Plunging aggressively into volatile currency markets, the Clinton Administration moved Wednesday to prop up the value of the steadily slipping dollar and head off a potential threat to the struggling global economic recovery.
The Treasury Department and Federal Reserve, coordinating their measures with 15 other nations, moved in concert for the first time since President Clinton took office to prevent the dollar from weakening further against the Japanese yen and the German mark.
In New York, the dollar closed at 1.654 German marks, up from 1.637 marks on Tuesday. The dollar also rose to 101.85 yen, up from 101.05 yen late Tuesday.
Since the end of 1993, the dollar's value has slumped from a high of 1.738 marks and 111.6 yen.
In the short run, the action could make imports from these two major manufacturing nations less expensive in the United States. And in the longer run--if successful--it could restore stability and predictability to the international currency trading picture.
The dollar has been losing value all week, despite a much more limited intervention in currency markets Friday. In recent days it has been flirting with a historic low against the yen and a six-month low against the mark.
The declining dollar placed the Clinton Administration in a "damned if you do, damned if you don't" predicament.
If investors expect the dollar to lose value, they hesitate to put their money into the United States. That cuts down the flow of much-needed foreign capital to U.S. financial institutions.
But a strong dollar brings problems of its own, tending to worsen the nation's trade deficit. That is because it boosts the price of U.S. products bought with foreign currencies overseas. Conversely, it makes imports cheaper in the United States. That might be good news for consumers but it damages the ability of U.S. manufacturers to compete with foreign rivals in price.
For now, the Administration has decided that propping up the dollar's value is the lesser evil.
Treasury Secretary Lloyd Bentsen, highlighting the significance of the move by taking the unusual step of publicly announcing it, said Wednesday's actions "reflect our view that recent movements in exchange markets have gone beyond what is justified by economic fundamentals."
Bentsen sought to make it clear that the United States was not trying to drive down its trade deficit by letting the dollar slide. "This Administration sees no advantage in an undervalued currency," he said.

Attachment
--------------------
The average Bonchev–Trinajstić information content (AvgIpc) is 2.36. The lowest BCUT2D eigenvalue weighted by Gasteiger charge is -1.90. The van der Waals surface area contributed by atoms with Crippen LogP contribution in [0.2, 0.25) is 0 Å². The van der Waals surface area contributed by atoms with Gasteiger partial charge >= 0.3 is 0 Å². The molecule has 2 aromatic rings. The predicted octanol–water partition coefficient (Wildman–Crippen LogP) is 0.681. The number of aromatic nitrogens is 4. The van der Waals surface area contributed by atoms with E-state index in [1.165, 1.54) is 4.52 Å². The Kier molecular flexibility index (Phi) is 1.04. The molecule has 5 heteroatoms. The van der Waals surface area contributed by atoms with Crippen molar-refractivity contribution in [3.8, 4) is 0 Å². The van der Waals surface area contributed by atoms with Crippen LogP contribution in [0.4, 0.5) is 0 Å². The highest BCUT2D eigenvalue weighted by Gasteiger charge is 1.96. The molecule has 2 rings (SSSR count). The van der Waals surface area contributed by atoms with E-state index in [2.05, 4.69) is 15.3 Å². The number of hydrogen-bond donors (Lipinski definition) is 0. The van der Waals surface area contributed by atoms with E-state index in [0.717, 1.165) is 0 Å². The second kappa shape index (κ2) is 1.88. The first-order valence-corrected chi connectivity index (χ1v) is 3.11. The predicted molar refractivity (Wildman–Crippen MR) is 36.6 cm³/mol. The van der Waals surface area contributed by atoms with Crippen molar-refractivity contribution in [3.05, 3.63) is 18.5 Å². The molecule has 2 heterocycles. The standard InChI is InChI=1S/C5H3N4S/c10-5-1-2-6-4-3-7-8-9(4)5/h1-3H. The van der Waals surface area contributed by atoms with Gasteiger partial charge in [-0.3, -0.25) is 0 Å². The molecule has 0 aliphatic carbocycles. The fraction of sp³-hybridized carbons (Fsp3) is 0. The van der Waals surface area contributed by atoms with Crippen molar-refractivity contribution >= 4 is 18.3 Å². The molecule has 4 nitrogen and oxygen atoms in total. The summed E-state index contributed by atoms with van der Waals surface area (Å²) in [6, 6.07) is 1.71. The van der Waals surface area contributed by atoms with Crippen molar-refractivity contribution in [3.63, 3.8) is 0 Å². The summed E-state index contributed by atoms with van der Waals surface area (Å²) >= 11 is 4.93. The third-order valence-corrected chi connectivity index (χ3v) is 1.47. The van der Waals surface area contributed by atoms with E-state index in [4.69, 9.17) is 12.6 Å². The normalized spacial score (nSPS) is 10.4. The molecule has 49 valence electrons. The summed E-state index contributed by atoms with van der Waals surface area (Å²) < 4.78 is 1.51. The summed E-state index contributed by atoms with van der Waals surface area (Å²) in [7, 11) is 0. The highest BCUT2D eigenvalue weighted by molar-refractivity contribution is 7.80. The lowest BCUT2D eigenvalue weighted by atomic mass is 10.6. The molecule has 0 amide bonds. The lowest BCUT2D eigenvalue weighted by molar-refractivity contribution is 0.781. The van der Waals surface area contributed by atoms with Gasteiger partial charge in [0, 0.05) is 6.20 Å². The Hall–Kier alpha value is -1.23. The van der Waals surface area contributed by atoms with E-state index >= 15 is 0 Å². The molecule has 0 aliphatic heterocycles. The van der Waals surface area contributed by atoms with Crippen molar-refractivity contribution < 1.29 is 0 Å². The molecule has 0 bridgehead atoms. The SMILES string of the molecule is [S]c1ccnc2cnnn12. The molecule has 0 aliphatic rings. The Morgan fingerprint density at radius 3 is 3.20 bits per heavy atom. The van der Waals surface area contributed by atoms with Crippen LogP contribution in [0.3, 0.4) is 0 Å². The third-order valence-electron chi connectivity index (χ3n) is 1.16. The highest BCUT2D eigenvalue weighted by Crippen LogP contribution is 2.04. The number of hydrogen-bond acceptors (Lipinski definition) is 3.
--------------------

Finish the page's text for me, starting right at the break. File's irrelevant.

The dollar has been sagging even though U.S. interest rates have been rising.
Higher rates usually make the dollar a more attractive investment for money managers, and growing demand pushes the dollar's value up.
But for now, investors seem to have discounted the effect of rising U.S. interest rates, and, with U.S.-Japanese trade talks stalled, analysts said there was little else to promote long-term confidence in the dollar.
Most private analysts found Wednesday's coordinated intervention in the currency markets significant.
"For the first time," said Marc Hendrix, head of research at the Swiss Bank Corp. in London, "central banks have become concerned about the dollar's decline and the potential for a mini-crisis. It is significant in terms of restoring some order or stalling the dollar's decline."
The intervention was accomplished through a massive sale of other currencies for dollars, a move designed to drive up the dollar's value much as a large purchase of stock can drive up the value of remaining shares.
The specific amount of purchases was not disclosed but it was believed to involve several billion dollars.
The step had the desired effect of driving up the dollar's value, if only temporarily. But the dollar began to slip again by the end of the day.
Senior Treasury officials said the intervention was meant to counteract what was described as "a negative psychology that had developed on the basis of false perceptions that the United States was trying to drive the dollar down for reasons of competitiveness and leverage." They said the United States is "not indifferent to where market forces took the value of the dollar."
Republicans in Congress warned that, with an estimated trillion dollars washing through international currency markets every day, foreign governments could not influence currency values for long.
Rep. Jim Leach of Iowa, ranking Republican on the House Banking, Finance and Urban Affairs Committee, called the intervention "a risky sideshow--risky in the sense that taxpayer funds are being used as a hedge fund; a sideshow to the extent that any effect is likely to be short term: hours, days, perhaps weeks."
"The only sustaining governmental action that can bolster a currency relates to long-term political and monetary discipline, not to transitory political manipulation," Leach said.
C. Fred Bergsten, a senior Treasury official in the Jimmy Carter Administration and now director of the Institute for International Economics, said the Clinton Administration was making "a mistake, based on a fear we might get a large dollar decline that might drive the bond market down further. I see little evidence of that."
* RISING RATES: Lawmakers criticize the Federal Reserve's interest rate hikes, while a Southland business deals with the impact. D1